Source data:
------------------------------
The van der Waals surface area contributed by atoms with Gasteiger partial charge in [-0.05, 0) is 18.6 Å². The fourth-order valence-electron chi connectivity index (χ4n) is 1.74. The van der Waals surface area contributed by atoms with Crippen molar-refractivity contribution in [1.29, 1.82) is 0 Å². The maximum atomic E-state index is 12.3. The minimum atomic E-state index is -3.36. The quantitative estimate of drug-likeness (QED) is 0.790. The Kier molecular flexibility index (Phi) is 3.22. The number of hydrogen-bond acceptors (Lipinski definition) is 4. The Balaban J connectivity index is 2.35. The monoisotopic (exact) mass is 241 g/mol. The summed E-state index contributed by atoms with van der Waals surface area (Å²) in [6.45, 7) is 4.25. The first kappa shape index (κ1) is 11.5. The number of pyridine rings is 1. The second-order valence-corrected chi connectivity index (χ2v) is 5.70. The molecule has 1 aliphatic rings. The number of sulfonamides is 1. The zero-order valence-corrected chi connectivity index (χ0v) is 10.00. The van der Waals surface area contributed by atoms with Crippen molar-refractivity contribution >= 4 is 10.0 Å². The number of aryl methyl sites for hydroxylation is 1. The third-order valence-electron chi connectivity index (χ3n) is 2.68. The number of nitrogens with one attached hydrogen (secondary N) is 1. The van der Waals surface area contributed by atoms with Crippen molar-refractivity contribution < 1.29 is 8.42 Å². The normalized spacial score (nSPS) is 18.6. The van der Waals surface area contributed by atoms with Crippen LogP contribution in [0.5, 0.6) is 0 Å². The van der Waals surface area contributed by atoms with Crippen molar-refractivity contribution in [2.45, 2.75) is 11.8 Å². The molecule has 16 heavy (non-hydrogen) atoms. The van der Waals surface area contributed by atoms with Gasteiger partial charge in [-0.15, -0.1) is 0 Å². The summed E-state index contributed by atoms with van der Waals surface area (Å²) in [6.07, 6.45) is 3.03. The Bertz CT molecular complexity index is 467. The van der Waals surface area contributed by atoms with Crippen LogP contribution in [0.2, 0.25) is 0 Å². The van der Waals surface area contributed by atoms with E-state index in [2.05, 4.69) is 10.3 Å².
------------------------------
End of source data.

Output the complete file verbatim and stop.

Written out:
The van der Waals surface area contributed by atoms with Gasteiger partial charge in [-0.05, 0) is 18.6 Å². The fourth-order valence-electron chi connectivity index (χ4n) is 1.74. The van der Waals surface area contributed by atoms with Crippen molar-refractivity contribution in [1.29, 1.82) is 0 Å². The maximum atomic E-state index is 12.3. The minimum atomic E-state index is -3.36. The quantitative estimate of drug-likeness (QED) is 0.790. The Kier molecular flexibility index (Phi) is 3.22. The number of hydrogen-bond acceptors (Lipinski definition) is 4. The Balaban J connectivity index is 2.35. The monoisotopic (exact) mass is 241 g/mol. The summed E-state index contributed by atoms with van der Waals surface area (Å²) in [6.45, 7) is 4.25. The first kappa shape index (κ1) is 11.5. The number of pyridine rings is 1. The second-order valence-corrected chi connectivity index (χ2v) is 5.70. The molecule has 1 aliphatic rings. The number of sulfonamides is 1. The zero-order valence-corrected chi connectivity index (χ0v) is 10.00. The van der Waals surface area contributed by atoms with Crippen molar-refractivity contribution >= 4 is 10.0 Å². The number of aryl methyl sites for hydroxylation is 1. The third-order valence-electron chi connectivity index (χ3n) is 2.68. The number of nitrogens with one attached hydrogen (secondary N) is 1. The van der Waals surface area contributed by atoms with Crippen molar-refractivity contribution < 1.29 is 8.42 Å². The normalized spacial score (nSPS) is 18.6. The van der Waals surface area contributed by atoms with Crippen LogP contribution in [0.5, 0.6) is 0 Å². The van der Waals surface area contributed by atoms with Crippen molar-refractivity contribution in [2.45, 2.75) is 11.8 Å². The molecule has 16 heavy (non-hydrogen) atoms. The van der Waals surface area contributed by atoms with Gasteiger partial charge in [-0.15, -0.1) is 0 Å². The summed E-state index contributed by atoms with van der Waals surface area (Å²) in [6.07, 6.45) is 3.03. The Bertz CT molecular complexity index is 467. The van der Waals surface area contributed by atoms with Crippen LogP contribution in [0.2, 0.25) is 0 Å². The van der Waals surface area contributed by atoms with E-state index in [2.05, 4.69) is 10.3 Å².